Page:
Military officers said they have tried numerous avenues to get Awakening fighters hired into the Iraqi security forces, but they say they have no evidence that the vast majority of applications have been acted upon.
"Everyone in our chain of command acknowledges that the government of Iraq would be wise if they were to acknowledge the Sunnis," said Maj. Ike Sallee, operations officer for the 3rd Squadron. "Just give these guys a paycheck, a weapon and ID cards. Just acknowledge them and get them into shape. Hold them accountable."
One Army civil affairs officer in Adhamiyah said applications had been returned because they were submitted in the wrong color of ink. The Americans say they are not sure if it's just bureaucratic fumbling or if the applications are being blocked as sectarian payback.
Many of the people who live in Adhamiyah were affiliated with Saddam Hussein's Baath Party. The last images of Hussein in public, a day before the American military captured Baghdad, show him amid throngs of cheering supporters in front of the Abu Hanifa mosque. Since then, power has shifted to political parties representing the country's Shiite majority.
Even as the security environment in the district improves, Sallee said problems require constant attention. U.S. officers in Adhamiyah said that they expect the military to continue to pay the $300 monthly salaries of the Awakening fighters, and that it's in the military's interest to keep paying.
"All of Iraq is like embers," Sallee said. "Some places just flare up, so you constantly have to keep tending the embers. That's the best we can do, is get them to embers. But Americans can't extinguish the embers."
Reaching a turning point
With the Iraqi government sitting on the sidelines, the U.S. Army pays for most reconstruction work in Adhamiyah -- cleaning up sewage, helping to oversee the upkeep of schools and reopening battle-scarred markets. American commanders are hopeful that they have reached a turning point in the district.
Army spokesmen declined to provide details of past casualties in Adhamiyah. The Army Times reported in 2007 that the 1st Battalion, 26th Infantry Regiment, which was posted in the neighborhood before the 3rd Squadron, suffered 31 dead and 122 wounded over a 15-month period, making it the hardest-hit battalion since the Vietnam War.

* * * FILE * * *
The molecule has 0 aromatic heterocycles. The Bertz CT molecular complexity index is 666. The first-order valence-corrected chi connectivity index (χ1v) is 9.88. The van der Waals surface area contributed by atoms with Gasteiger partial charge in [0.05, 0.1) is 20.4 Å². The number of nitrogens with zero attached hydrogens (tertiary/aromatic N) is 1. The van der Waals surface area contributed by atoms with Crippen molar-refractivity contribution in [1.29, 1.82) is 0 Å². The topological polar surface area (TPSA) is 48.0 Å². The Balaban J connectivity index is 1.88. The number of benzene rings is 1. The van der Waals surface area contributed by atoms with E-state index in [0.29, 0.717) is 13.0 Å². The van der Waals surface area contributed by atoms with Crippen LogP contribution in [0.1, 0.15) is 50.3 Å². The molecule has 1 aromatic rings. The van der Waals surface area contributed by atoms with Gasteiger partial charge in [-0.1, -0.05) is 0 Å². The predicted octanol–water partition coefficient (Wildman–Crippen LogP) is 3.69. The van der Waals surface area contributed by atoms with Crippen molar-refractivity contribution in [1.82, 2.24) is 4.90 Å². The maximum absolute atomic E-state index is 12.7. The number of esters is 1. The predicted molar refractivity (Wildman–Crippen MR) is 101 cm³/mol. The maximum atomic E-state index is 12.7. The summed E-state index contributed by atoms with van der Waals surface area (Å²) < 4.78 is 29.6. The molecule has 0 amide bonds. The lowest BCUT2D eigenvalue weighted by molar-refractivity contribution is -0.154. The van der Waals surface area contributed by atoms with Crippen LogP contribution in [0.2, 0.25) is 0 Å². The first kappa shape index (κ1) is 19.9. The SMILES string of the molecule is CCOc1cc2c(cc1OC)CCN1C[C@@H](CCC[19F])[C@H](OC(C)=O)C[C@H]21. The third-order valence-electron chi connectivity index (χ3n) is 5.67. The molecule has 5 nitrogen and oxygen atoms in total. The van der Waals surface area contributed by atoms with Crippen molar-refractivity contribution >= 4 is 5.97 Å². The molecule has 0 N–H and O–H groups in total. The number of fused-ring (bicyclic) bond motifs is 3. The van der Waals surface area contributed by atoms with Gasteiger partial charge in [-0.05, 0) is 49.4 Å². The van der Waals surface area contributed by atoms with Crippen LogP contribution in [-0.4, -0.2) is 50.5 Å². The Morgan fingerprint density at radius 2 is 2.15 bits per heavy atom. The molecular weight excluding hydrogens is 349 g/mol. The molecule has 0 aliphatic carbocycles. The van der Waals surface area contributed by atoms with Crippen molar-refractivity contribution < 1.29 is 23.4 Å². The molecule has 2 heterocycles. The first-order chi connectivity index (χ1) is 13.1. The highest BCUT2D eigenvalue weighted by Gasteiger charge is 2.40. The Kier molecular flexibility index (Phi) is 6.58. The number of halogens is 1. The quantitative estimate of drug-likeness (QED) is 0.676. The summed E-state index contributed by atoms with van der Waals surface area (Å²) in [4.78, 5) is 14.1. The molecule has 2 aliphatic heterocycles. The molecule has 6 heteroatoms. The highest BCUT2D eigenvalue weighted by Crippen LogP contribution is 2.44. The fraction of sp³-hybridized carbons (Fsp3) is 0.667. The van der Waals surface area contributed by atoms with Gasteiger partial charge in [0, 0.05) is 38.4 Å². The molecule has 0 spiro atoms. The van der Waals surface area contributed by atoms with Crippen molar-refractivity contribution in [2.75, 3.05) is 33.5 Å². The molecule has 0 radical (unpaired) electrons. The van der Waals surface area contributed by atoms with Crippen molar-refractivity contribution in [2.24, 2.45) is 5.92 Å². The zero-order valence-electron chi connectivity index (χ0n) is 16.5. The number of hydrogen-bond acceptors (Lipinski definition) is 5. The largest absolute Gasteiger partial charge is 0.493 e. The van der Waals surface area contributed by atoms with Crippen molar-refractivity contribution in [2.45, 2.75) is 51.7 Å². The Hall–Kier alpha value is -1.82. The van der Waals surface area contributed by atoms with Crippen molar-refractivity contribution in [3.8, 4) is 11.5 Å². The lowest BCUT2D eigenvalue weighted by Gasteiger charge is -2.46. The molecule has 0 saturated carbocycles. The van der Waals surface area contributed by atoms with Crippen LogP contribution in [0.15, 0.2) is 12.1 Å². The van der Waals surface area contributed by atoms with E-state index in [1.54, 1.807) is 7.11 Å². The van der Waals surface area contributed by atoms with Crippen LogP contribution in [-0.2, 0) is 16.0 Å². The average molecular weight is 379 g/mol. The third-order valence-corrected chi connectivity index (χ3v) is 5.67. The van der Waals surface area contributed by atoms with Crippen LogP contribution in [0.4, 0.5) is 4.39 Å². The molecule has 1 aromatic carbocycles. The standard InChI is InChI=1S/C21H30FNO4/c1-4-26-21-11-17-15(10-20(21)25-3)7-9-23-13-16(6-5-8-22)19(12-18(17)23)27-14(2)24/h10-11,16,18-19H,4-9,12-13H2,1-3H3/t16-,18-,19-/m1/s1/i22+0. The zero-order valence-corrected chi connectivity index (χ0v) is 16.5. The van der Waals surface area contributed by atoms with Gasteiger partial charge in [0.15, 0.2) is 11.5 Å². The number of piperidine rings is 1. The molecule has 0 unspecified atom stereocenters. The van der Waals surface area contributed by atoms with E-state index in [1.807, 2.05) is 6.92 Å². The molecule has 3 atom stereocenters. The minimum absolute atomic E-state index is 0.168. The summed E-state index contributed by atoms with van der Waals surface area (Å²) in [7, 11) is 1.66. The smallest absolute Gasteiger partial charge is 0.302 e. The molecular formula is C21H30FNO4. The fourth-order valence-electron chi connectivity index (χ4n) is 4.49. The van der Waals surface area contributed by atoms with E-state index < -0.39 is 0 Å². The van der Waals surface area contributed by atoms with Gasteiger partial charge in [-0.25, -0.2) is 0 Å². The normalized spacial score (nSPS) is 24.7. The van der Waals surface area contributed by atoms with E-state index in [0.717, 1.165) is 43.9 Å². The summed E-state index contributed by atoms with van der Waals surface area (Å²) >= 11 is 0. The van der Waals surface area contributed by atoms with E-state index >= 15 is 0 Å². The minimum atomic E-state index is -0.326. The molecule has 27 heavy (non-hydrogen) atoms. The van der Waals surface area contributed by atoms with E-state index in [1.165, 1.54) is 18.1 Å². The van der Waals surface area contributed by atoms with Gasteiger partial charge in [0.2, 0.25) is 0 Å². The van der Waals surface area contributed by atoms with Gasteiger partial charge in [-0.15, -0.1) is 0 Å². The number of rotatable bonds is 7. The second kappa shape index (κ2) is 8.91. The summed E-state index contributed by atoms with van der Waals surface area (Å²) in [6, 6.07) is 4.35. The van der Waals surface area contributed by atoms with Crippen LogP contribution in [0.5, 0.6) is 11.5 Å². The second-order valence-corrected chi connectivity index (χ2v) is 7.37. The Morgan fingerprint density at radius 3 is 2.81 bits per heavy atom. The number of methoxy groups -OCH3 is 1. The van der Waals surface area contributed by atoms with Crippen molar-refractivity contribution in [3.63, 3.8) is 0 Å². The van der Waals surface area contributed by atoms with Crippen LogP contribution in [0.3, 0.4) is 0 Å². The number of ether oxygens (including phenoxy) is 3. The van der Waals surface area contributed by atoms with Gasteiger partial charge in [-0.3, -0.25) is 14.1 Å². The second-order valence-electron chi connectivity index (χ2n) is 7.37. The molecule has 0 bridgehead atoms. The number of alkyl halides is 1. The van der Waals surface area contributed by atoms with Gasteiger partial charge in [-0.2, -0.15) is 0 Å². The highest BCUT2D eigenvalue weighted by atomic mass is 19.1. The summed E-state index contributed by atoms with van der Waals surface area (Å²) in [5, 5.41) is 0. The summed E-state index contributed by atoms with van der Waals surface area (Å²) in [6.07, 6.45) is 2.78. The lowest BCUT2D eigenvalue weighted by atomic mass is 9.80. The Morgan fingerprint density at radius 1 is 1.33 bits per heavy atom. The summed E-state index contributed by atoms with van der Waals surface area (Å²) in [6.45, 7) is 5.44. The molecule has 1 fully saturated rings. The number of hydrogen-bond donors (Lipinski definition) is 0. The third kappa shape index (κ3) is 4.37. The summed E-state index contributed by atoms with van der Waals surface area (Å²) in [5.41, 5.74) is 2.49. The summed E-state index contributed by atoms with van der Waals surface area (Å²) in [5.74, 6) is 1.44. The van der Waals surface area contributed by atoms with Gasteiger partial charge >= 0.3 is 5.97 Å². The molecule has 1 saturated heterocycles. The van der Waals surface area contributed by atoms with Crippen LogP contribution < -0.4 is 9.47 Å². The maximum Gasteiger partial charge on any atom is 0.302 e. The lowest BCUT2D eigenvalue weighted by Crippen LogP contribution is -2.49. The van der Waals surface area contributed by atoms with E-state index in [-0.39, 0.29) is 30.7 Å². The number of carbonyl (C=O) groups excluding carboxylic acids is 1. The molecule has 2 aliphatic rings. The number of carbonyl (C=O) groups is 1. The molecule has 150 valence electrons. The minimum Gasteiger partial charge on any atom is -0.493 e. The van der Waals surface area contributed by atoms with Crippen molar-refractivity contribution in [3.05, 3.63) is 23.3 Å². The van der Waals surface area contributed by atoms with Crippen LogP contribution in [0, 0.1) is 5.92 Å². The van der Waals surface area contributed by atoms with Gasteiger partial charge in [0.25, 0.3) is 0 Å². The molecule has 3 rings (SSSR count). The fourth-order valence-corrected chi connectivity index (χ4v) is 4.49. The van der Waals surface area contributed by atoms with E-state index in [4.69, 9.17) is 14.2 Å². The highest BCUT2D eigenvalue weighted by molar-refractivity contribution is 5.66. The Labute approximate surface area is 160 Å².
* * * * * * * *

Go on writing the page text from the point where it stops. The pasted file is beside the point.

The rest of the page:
"The success that we have here was paid for with that unit's blood," said Capt. Ian Claxton, who commands the squadron's Crazyhorse Troop, the cavalry's term for company.
As part of the "surge" of additional U.S. troops in Iraq, the American fighting force in the area doubled. American commanders switched tactics, pushing soldiers off bases and out of Humvees to walk the streets. Still, they say the Awakening gets a large measure of the credit for the security improvements. In Adhamiyah, the fighters appeared to outnumber police officers and Iraqi army soldiers.
"They are allies," said Capt. Erik Kjonnerod, who commands the squadron's Apache Troop. "They listen to us. They do what we tell them."
On a patrol last month, Kjonnerod stopped into an Awakening office on Kem Street, which had been one of the deadliest areas in Adhamiyah.
With soldiers guarding the door alongside Awakening men, he and 1st Lt. Matt Jensen propped M-16 rifles against side tables, took out notebooks and pens and shared sweet bread and tea with the Iraqis. Outside, an Iraqi man tussled at the door in an attempt to get into the office. Once inside, he requested the help of U.S. troops in winning the freedom of his younger brother's wife, who he said was taken by his in-laws.
"What does the man want from us exactly," Jensen asked the interpreter.
He wants you to support him, like he supports you, the interpreter responded.
"I'd rather deal with this than raging gun battles every day," Jensen said.
"Rather than bombs in the street," Kjonnerod said.
"They need to deal with it in the family," Kjonnerod added. "If they need a mediator, I got the perfect person. The sheik. Let the sheik do it."